Q What are blogs and how will they change our lives?
AShort for “Web logs,” blogs are online journals meant for public consumption.
Most of the millions out there are personal diaries that, rather than being kept under lock and key, are shared among a few friends and family members.
Occasionally, readership extends outside that circle through word of mouth. The more popular blogs can have daily audiences in the thousands, rivaling those of smaller newspapers, and a handful even make money through advertising or donations.
Blogs take on the personality of their keepers and can cover just about any topic – everything from a person’s love life to more general issues such as politics or technology.
Some can be mundane – a discussion of a television show – while others can be well-informed, kept by authors who attain expert status in their fields, either through blogging or from their offline activities.
With such variety, what makes a blog a blog?
No set definition exists, but blogs tend to be more frequently updated than personal Web sites and usually present items in chronological order, with the newest on top. Most blogs let visitors leave comment and include links to other blogs and Web pages to collectively form what’s known as the “blogosphere.”
So a blogger may see a news article he’s interested in and link to it, offering a few remarks on whether he or she agrees or not. Another blogger sees that posting and links to that, adding his or her own thoughts. There’s no limit to number of links in the chain.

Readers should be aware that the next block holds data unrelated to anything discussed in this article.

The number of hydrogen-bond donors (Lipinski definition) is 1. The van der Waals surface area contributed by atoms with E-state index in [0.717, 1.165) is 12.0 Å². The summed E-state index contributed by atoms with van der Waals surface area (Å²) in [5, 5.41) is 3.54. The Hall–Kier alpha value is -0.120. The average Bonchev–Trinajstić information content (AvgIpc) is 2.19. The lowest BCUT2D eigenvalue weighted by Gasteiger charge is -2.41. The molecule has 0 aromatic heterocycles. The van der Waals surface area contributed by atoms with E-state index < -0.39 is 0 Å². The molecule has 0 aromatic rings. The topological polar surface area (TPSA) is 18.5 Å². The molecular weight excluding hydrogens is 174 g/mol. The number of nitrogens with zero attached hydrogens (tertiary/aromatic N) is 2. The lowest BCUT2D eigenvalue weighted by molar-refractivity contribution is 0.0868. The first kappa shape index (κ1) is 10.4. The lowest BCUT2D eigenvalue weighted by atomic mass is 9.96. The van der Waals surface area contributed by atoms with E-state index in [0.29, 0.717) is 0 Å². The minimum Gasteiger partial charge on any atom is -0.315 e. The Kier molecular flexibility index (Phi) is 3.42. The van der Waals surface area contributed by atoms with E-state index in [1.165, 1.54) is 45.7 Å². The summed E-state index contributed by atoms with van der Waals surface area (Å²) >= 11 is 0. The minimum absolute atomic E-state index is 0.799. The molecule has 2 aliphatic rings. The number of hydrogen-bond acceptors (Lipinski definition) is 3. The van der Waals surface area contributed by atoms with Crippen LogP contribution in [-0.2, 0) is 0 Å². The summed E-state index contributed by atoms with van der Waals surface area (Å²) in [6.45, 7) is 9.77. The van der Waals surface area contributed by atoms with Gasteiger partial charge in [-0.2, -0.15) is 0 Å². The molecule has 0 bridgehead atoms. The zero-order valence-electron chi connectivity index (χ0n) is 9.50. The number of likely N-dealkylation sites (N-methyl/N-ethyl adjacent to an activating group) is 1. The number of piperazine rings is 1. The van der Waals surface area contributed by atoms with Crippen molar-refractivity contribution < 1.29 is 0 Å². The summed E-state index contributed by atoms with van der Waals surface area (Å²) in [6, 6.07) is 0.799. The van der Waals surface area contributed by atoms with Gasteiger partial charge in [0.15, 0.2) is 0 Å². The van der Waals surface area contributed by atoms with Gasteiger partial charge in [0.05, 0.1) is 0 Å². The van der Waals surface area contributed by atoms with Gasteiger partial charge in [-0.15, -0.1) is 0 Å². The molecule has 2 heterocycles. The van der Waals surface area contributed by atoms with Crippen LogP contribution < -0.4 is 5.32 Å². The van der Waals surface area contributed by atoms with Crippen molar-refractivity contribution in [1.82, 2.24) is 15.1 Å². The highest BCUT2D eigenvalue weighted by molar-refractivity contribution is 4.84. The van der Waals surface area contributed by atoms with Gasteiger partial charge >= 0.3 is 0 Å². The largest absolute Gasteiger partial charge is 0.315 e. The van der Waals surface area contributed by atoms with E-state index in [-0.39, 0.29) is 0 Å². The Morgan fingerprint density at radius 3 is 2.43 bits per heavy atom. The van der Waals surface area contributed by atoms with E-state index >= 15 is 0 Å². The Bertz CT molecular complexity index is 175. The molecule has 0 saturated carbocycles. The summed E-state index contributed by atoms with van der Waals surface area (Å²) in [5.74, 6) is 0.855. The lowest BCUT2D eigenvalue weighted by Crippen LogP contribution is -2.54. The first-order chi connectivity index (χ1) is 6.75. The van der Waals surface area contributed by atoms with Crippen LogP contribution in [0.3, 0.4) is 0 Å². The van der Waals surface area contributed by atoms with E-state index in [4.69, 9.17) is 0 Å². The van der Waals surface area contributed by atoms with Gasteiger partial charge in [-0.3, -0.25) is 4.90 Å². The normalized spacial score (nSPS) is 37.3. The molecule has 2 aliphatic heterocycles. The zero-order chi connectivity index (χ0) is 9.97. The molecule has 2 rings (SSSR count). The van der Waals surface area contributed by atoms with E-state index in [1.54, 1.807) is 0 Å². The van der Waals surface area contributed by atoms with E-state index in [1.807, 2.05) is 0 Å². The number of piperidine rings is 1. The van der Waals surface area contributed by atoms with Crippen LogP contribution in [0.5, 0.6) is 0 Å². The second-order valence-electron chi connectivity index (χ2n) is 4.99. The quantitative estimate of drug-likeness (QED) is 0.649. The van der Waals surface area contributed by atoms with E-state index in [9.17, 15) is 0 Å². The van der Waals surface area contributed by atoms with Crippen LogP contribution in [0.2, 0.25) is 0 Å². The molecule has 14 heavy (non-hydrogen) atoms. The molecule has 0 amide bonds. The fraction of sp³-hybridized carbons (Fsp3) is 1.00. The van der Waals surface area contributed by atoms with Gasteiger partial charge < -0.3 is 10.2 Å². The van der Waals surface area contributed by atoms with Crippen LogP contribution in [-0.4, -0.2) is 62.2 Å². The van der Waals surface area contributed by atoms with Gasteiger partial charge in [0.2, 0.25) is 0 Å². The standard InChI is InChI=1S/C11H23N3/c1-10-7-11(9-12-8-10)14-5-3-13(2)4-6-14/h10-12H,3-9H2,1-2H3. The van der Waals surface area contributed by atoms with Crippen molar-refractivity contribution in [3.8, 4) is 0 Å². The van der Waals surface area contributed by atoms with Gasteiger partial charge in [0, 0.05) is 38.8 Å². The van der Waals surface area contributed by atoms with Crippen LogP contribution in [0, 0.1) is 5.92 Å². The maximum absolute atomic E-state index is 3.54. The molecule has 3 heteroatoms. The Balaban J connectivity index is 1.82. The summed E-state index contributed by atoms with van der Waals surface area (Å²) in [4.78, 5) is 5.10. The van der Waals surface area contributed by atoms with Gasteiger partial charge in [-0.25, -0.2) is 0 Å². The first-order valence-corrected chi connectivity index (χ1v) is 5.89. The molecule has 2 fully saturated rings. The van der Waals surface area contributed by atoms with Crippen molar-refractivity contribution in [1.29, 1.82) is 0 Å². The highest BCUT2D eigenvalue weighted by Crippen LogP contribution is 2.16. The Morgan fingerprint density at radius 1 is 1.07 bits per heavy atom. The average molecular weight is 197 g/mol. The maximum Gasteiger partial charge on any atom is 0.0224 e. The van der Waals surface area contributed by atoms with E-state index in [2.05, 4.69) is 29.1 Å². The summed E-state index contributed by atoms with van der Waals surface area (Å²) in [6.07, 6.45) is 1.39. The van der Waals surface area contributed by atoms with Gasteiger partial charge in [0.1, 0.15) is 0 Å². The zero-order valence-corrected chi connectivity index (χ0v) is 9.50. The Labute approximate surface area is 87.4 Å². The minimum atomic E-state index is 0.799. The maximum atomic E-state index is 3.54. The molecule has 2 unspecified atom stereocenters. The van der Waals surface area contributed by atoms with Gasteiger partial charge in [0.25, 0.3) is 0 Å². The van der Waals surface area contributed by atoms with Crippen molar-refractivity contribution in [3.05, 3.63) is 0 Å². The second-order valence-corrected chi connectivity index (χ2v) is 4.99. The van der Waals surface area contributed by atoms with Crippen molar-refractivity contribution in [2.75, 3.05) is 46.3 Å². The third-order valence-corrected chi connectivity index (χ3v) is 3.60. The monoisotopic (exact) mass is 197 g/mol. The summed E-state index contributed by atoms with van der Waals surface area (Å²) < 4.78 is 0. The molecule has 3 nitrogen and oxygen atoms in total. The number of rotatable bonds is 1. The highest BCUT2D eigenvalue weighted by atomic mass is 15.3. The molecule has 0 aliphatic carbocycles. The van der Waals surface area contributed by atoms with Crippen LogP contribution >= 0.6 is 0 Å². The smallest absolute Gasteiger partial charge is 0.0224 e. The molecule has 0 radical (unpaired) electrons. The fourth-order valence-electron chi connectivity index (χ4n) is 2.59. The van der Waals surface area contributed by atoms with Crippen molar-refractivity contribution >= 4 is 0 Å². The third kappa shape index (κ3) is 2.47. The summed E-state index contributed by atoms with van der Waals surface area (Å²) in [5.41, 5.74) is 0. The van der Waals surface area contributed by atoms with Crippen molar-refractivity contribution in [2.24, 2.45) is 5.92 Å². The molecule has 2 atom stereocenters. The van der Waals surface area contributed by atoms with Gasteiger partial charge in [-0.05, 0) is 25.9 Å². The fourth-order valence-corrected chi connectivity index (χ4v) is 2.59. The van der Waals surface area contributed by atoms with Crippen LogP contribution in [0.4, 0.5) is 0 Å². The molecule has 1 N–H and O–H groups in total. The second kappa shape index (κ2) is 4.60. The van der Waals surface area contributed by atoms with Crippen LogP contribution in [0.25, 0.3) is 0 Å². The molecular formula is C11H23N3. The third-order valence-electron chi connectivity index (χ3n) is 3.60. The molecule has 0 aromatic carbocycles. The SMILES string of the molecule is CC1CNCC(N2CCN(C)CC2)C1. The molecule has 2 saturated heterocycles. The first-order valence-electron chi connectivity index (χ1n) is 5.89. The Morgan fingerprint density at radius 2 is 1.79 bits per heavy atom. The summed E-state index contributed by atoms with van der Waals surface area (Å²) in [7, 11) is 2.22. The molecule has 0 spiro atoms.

Most blogs also have what’s called a “blogroll,” a list of other blogs read by that blog’s author. So if you find one blog on a topic you like, chances are you can find others by following the blogrolls.
Blogs have been around for awhile, but only in recent years have software products been available to easily create and maintain blogs.
Each news event – the Sept. 11, 2001, attacks, the war in Iraq, the 2004 presidential campaigns and December’s tsunami in Asia – raises more awareness about them.
A November survey from the Pew Internet and American Life Project finds that about 27 percent of adult Internet users in the United States read them, up from 17 percent in February 2004. About 7 percent of users have created blogs.
Unlike most papers and broadcasters, blogs aren’t constrained by fact-checking or objectivity. But bloggers say the ability to comment and link allows them to point out inaccuracies more quickly than they can with newspapers, and readers can take a blogger’s biases into account because they are often clearly discerned from the postings.